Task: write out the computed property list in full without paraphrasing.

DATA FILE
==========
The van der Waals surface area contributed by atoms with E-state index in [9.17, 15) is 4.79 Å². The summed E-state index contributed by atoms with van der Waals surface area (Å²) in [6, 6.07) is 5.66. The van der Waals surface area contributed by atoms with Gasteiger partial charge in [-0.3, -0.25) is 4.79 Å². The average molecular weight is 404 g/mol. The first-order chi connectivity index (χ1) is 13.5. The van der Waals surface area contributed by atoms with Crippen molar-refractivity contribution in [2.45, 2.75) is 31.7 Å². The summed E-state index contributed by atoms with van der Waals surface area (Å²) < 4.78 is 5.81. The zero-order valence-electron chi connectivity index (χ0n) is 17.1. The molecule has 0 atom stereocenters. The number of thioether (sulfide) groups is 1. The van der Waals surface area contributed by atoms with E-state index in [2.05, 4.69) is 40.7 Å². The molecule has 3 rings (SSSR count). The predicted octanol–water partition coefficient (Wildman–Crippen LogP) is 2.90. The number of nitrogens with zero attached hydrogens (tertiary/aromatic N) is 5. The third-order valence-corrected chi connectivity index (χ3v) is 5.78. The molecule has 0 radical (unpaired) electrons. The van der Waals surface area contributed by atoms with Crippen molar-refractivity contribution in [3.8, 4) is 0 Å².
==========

The van der Waals surface area contributed by atoms with E-state index in [9.17, 15) is 4.79 Å². The summed E-state index contributed by atoms with van der Waals surface area (Å²) in [6, 6.07) is 5.66. The van der Waals surface area contributed by atoms with Gasteiger partial charge in [-0.3, -0.25) is 4.79 Å². The average molecular weight is 404 g/mol. The first-order chi connectivity index (χ1) is 13.5. The van der Waals surface area contributed by atoms with Crippen molar-refractivity contribution in [2.45, 2.75) is 31.7 Å². The summed E-state index contributed by atoms with van der Waals surface area (Å²) < 4.78 is 5.81. The zero-order valence-electron chi connectivity index (χ0n) is 17.1. The molecule has 0 atom stereocenters. The number of thioether (sulfide) groups is 1. The van der Waals surface area contributed by atoms with E-state index in [2.05, 4.69) is 40.7 Å². The molecule has 3 rings (SSSR count). The predicted octanol–water partition coefficient (Wildman–Crippen LogP) is 2.90. The number of nitrogens with zero attached hydrogens (tertiary/aromatic N) is 5. The third-order valence-corrected chi connectivity index (χ3v) is 5.78. The molecule has 0 radical (unpaired) electrons. The van der Waals surface area contributed by atoms with Crippen molar-refractivity contribution in [3.8, 4) is 0 Å².